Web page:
11 Reasons For Bedwetting (And What To Do About It)
Is your child wetting the bed at night? Are you struggling to help them stay dry? Maybe they were dry for a while but bedwetting started again?
You're not alone. While some kids might be dry at night soon after potty training, others might still experience bedwetting at the age of 7 or even later.
While it can be frustrating for you and your child, it is important to remember that it is often a normal part of a child's development. Patience and understanding are the key to success.
Most children outgrow bedwetting on their own but some need a little help. In some cases, bedwetting might be a sign of an underlying medical condition, but that is only identified in about 1% of children who experience bedwetting.
11 Possible Causes For Bedwetting
There are a few factors that could contribute to the bedwetting problem:
- Your child's bladder might not be developed enough to hold urine through the night.
- Hormonal imbalance. ADH is responsible for slowing down the production of urine during the night. If this is identified, the GP might prescribe medication to regulate hormone production.
- Nerves controlling the bladder are not mature yet so a full bladder might not wake your child up.
- Infections might make it hard to control urination. Symptoms might include daytime accidents, painful urination, frequent urination, red or pink urine.
- Sleep apnea - bed-wetting can sometimes be a sign of obstructive sleep apnea (a condition where large tonsils interrupt a child's breathing during the sleep). Other symptoms might include snoring and drowsiness at daytime.
- Diabetes - bedwetting might be the first sign of diabetes for children who are usually dry at night. Your child can also have other symptoms like passing a large amount of urine at once, increased thirst, fatigue and losing weight without any diet change and a good appetite.
- Muscles responsible for controlling urine are also responsible for stool elimination. If your child experienced long-term constipation, these muscles might not work properly and cause bedwetting at night.
- Bedwetting can be caused by a defect in the child's neurological or urinary system. These cases are rare.
While bedwetting can affect anyone, it's twice as common in boys than girls. Additionally, if both parents experienced bedwetting in their childhood, the child has a 70% chance of it happening to them as well. Other factors include:
- Stress and anxiety. If your child was dry at night but there were big events in their life like moving a house, birth of a new sibling, or school anxiety, they might experience bedwetting.
- Medical conditions like autism or Down syndrome
- Children with ADHD often experience bedwetting as well although the medical connection has not been found yet.
As a guideline, you should seek medical advice if:
- your child still wets the bed at 7 years old
- your child starts wetting the bed after being dry for a few months
- your child is very thirsty, experiences pain during urination, has pink or red urine, hard stools
Although it can be frustrating, bedwetting that's not caused by a medical issue doesn't pose health risks. Remember that your support is very important. Your child might feel guilty and experience low self-esteem especially if they start missing out on social events including sleep-overs and camps. Your child might also experience a rash on their bottom or genital area especially if they don't wake up and continue sleeping in wet pyjamas.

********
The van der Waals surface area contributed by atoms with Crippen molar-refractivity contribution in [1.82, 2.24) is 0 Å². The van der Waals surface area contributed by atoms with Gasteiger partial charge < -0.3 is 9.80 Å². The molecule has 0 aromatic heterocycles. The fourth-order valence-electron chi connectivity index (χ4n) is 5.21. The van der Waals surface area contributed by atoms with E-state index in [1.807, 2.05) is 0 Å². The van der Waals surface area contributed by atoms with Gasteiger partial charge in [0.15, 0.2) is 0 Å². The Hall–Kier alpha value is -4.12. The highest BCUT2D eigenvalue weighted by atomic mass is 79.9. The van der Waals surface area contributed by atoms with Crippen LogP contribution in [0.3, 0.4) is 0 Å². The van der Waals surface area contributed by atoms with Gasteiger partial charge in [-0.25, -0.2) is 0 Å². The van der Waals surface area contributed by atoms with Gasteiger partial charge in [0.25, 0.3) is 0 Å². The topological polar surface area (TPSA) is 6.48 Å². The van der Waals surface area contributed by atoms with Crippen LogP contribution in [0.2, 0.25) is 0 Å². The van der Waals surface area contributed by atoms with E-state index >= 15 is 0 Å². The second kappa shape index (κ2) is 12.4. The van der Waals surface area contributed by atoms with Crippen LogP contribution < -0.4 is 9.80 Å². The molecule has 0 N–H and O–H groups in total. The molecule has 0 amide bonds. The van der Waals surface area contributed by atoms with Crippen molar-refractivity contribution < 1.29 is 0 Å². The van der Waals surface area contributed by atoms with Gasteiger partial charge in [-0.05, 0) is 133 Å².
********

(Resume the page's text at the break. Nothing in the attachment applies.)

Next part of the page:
If your child was dry but suddenly started having accidents through the night, it could have been caused by a stressful event in their life. Try talking to your child about the situation and how they feel about it. Sometimes, it is enough to solve the bedwetting problem. Do not punish your child for an accident but assure them that one day it will stop. Let your child be responsible if it's age-appropriate. They can put wet bedding and clothes in the washing machine and change their own bed. If you have a PeapodMat, it's perfect for this as one of the customers explained:
"PeapodMat stays put on the bed and keeps the bed dry. My 6 yr old can sort himself out during the night if he has an accident and he is happier he doesn't need his whole bed changed." ➡️Shop PeapodMats
Before choosing the best way to help your child and approach the problem, it is important to identify the type of bedwetting. Bedwetting that has been ongoing since the early years is called primary. Bedwetting that started after a child was dry for 6 months is called secondary.
- Encourage your child to go to the toilet 4-7 times a day, including right before bedtime
- Use safe washable bed pads
- Make sure your child can get to the toilet by themselves at night, night-light in their room and on the way to the bathroom can help
- Do not wake or carry your child to the toilet - this won't help in the long run
- Keep track of wet and dry nights to motivate your child
- Try to stop using pull-ups or nappies as the child will think that it doesn't really matter if they pee in a nappy; it doesn't feel as wet as wet pyjamas.
- Good preparation is the key - lots of ready bed changes, waterproof and washable bed pads, pyjamas
- Don't give your child a drink after dinner time
- Avoid giving your child caffeine drinks as they stimulate the production of urine
- Explain to your child every step of the way. Stories about how their body works will definitely interest them.
If you have tried everything and are still struggling, or it is getting too much, contact your GP.
Did we miss anything? What worked for your child?
Sources: mayoclinic.org, healthline.com, NHS.uk, webmd.com
This content is not intended to be a substitute for professional medical advice, diagnosis, or treatment. It does not constitute medical or other professional advice. Always seek the advice of your doctor or another qualified health provider with any questions you may have regarding a medical condition.